May 27, 2015 |
KURORT RATHEN, Germany - Even on days when the Philadelphia Orchestra doesn't have to move around Europe, some rogue contingent does so anyway, popping over to some neighboring city to meet an old teacher, or, more ambitiously, going in search of the Grand Budapest Hotel. The actual hotel exterior in the super-scenic, Oscar-winning film of that name was a made-for-studio model, obviously not to be found in quaint Kurort Rathen, a half-hour's train ride from Dresden. But the film was shot in the Saxony region, one of whose most spectacular outdoor locations is the bizarrely gnarled sandstone mountains overlooking an ex-duchy known as Königstein.
October 8, 2013 |
AS A NATIVE of Manchester, England - Mancunians, they call us - I felt a responsibility to provide anyone going to my place of birth to catch the Sixers play the Thunder tomorrow with sightseeing tips. Since I have only visited Manchester on so very few occasions over the past soooooo many years, I recruited my childhood pal, Ian Goldstone, who just so happens to be a limo driver in Manchester, to be our tour guide. Of course being a Manchester City football fan, Ian highly recommends that you check out Etihad Stadium, home of the boys in blue.
July 10, 2010 |
THEY TOUCHED down at JFK Airport about 2 p.m. on July 2 to begin their "American adventure," eager to learn all they could about our culture before returning to Hungary in three weeks. Among the items on their packed itinerary was a trip to Nyack, N.Y., where the group of 13 students and two teachers was scheduled to go rowing on the Hudson River. Instead, they were thrown into the Delaware River Wednesday afternoon, when a 250-foot sludge barge owned by the city plowed over an amphibious sightseeing boat that had stalled.
July 9, 2010 |
The first seconds underwater seemed "like forever" to Ruby Grace. "It was cold and looked kind of blurry, but I could see the light, so that was good. " The 9-year-old from suburban St. Louis swam to the surface and looked around frantically for her father. Kevin Grace was right beside her. Just before the boat had reared up and tipped, he tried to shove a life preserver over her head and hold on to her. But in the churning river, she slipped from his grip and went under. He reached down and grabbed her hair.
January 22, 2010 |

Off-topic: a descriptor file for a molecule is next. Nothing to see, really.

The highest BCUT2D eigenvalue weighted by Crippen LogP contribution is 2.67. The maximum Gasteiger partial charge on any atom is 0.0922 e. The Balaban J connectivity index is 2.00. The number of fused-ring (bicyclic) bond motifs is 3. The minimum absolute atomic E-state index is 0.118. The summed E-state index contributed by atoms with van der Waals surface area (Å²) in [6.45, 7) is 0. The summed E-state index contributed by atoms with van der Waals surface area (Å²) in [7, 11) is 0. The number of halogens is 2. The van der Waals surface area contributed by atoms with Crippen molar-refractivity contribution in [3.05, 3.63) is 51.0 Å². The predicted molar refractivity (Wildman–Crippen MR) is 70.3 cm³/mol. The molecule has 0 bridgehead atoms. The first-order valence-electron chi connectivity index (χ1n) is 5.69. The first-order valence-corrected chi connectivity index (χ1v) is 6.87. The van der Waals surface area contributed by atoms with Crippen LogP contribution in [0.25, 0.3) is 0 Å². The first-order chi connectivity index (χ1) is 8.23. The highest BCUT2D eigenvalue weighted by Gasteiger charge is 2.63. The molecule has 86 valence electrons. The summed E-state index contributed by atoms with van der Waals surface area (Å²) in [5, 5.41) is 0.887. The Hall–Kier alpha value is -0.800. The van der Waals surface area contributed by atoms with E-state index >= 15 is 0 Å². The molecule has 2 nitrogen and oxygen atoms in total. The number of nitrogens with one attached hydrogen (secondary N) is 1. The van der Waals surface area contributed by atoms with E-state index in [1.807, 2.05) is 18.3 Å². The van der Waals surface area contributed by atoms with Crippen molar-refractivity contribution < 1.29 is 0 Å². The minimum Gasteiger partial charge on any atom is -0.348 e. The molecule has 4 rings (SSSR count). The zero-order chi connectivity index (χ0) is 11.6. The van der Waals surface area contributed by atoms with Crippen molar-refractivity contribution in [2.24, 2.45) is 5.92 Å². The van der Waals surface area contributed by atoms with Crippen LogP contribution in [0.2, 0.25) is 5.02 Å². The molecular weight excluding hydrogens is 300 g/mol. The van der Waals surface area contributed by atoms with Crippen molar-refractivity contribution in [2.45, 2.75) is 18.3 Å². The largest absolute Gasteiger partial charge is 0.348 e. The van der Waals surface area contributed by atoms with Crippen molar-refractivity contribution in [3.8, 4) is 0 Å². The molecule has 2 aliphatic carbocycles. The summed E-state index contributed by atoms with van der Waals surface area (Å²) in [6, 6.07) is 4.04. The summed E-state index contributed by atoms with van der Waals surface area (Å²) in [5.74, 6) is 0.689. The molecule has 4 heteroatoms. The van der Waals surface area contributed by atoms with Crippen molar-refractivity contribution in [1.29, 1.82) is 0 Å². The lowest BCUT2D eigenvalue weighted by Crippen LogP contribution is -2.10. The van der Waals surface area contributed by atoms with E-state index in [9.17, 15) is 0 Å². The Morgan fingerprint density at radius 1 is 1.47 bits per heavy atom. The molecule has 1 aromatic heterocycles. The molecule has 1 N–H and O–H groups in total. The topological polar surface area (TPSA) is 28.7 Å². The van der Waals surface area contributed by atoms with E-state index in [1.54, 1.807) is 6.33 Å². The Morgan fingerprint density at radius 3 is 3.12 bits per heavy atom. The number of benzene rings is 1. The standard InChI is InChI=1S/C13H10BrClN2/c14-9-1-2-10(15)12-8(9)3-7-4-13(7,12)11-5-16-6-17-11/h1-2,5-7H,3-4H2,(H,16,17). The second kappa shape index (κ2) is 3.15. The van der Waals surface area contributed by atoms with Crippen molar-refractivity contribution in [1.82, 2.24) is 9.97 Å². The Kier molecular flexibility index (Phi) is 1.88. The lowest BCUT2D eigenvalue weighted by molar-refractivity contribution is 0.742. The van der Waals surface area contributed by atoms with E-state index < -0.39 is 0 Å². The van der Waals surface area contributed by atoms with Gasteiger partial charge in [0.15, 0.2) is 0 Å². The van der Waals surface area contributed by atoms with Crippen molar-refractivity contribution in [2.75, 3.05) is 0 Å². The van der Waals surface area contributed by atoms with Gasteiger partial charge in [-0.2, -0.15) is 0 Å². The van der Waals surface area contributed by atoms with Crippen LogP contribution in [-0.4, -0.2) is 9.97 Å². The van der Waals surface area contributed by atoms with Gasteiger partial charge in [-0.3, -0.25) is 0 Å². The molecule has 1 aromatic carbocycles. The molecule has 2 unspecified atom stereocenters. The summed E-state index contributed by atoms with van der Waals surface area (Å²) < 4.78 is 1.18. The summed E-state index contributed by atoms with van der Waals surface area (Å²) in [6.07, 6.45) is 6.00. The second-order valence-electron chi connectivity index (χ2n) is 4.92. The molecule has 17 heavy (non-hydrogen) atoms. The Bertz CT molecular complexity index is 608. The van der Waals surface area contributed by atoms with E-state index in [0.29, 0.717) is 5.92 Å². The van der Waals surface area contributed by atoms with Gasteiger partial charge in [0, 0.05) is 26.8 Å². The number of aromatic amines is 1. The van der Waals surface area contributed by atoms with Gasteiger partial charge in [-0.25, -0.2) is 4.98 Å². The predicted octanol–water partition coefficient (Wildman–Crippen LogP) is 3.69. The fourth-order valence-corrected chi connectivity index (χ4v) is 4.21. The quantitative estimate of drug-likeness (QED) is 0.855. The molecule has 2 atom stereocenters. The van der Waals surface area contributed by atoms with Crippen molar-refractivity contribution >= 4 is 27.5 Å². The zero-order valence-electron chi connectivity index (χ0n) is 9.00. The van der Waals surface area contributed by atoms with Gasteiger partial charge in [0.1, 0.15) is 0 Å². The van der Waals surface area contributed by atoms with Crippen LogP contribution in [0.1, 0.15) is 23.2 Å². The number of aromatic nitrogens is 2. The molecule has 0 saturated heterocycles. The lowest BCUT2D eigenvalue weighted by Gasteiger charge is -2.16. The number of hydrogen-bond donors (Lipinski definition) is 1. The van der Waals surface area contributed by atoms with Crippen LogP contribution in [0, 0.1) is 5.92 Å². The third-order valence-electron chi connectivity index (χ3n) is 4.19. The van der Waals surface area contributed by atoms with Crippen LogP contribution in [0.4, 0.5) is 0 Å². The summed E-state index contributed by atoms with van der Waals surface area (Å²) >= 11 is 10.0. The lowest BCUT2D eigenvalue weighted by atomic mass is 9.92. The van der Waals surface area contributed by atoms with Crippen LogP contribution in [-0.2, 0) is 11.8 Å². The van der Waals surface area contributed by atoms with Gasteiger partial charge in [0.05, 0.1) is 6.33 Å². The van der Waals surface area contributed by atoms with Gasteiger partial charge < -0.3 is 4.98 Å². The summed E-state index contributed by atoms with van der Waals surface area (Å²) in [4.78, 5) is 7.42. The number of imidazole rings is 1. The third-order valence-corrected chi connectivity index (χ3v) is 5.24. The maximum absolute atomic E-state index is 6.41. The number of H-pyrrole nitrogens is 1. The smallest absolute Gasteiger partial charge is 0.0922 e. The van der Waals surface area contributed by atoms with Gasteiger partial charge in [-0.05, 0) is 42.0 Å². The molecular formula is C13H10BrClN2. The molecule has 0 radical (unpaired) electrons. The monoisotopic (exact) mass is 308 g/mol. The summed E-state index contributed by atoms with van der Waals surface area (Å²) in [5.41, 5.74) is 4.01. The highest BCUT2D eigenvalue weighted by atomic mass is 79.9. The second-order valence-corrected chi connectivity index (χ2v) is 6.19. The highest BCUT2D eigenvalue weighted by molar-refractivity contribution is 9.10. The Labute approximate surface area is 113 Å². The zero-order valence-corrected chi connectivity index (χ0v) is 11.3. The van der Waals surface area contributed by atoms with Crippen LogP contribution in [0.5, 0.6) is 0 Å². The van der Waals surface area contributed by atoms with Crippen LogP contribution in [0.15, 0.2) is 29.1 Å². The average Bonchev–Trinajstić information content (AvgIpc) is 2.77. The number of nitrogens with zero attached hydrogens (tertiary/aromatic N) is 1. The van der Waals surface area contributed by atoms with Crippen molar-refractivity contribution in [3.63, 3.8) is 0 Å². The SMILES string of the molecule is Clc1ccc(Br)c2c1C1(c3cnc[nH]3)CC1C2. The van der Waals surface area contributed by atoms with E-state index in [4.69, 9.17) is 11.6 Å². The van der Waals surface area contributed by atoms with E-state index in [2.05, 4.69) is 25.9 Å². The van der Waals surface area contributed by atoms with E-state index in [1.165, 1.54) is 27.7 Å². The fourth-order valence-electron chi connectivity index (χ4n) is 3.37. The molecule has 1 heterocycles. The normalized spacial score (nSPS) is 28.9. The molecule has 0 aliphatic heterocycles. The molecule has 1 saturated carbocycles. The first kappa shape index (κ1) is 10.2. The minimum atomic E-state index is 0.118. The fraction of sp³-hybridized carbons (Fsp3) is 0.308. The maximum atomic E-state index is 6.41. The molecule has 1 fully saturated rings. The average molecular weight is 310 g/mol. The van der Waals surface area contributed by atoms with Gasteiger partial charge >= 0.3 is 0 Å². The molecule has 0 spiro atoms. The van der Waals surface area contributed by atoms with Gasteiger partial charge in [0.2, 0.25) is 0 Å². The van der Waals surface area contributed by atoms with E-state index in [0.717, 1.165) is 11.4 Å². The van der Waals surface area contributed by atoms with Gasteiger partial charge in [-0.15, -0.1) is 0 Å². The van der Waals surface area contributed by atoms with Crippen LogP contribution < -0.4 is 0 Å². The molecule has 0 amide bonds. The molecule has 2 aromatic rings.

West Chester is a city with just enough distance from Philadelphia to establish its own identity and individuality. As the Chester County seat it has a congenial mix - the home of West Chester University and an area where entrepreneurs, restaurateurs and shop owners have banded together to survive. That mix, combined with some offbeat attractions, both around the central business district along Gay Street and beyond, makes West Chester a fun destination for a day trip. Here are some suggestions: Helicopter Museum Adjacent to West Chester Airport, the American Helicopter Museum & Education Center is a thrill-pilot's dream.
June 23, 2007 |
On the 15-minute bus ride from City Hall to the Liberty Bell Center, Emily Friedman worked on breaking down the communication barrier with the Chinese national softball team. Friedman, a second baseman for the Philadelphia Force, compared arm muscles with the player seated next to her, sampled a Chinese snack food, and made a serious effort to correctly pronounce the names of a few players, including Mi Renrong and Tan Ying. "It's a bit difficult because of the language barrier," Friedman, 23, said.
August 27, 2006 |
During his entire 22 years as a tour guide in New Orleans, no one ever asked Stanley Bergeron to go into the Ninth Ward, where many of the poorest residents of the city lived. Or Chalmette, or Gentilly, or Lakeview. Those neighborhoods are not the New Orleans that brought in about 10 million people a year for carefree crawling in a legendary historic quarter where tourists amble with open drinks in their hands. These neighborhoods are where people bedded down at night, every night of their residential lives.
July 29, 2005 |
Salvador Dal? was always known for his flair for making money. Philadelphia just got a whiff of it. The retrospective of Dal?'s works held at the Philadelphia Museum of Art from Feb. 16 through May 30 boosted the region's economy by nearly $55 million, according to an analysis of the exhibit's financial side by Urban Partners, an economic development consulting firm in Philadelphia. The exhibit created the equivalent of 830 full-time jobs, sold more than 20,700 hotel rooms, and added $4.46 million in city and state tax revenue, the study said.
June 11, 2005 |
Attention tourists: There's something new in the water - and it's not a duck. Nor a frog. Nor a hippo. Philadelphia's newest land-to-sea sight-seeing vessel is (drum-roll, please) . . . a shark. A landshark, to be specific. "It's a smiley shark," said Michael Kates, director of operations for Philadelphia Trolley Works. After years as a major city tour operator - its fleet includes more than 35 trolleys and 25 horse-drawn carriages - the local company is taking its business to the Delaware River.
January 23, 2005 |
At first I wasn't sure I'd survive. After only four years of schooling in Spanish 50 years ago, I had decided it was time to get serious about the language. Although over the years I had traveled briefly in six Spanish-speaking countries and had a modest language ability, I was by no means fluent. A tip in the travel section led me to an intermediate/advanced total-immersion program in Oaxaca, Mexico, under the enthusiastic direction of Ronda Calef, a talented teacher and owner of Weekend en Espa?ol, a Spanish-language school in San Francisco.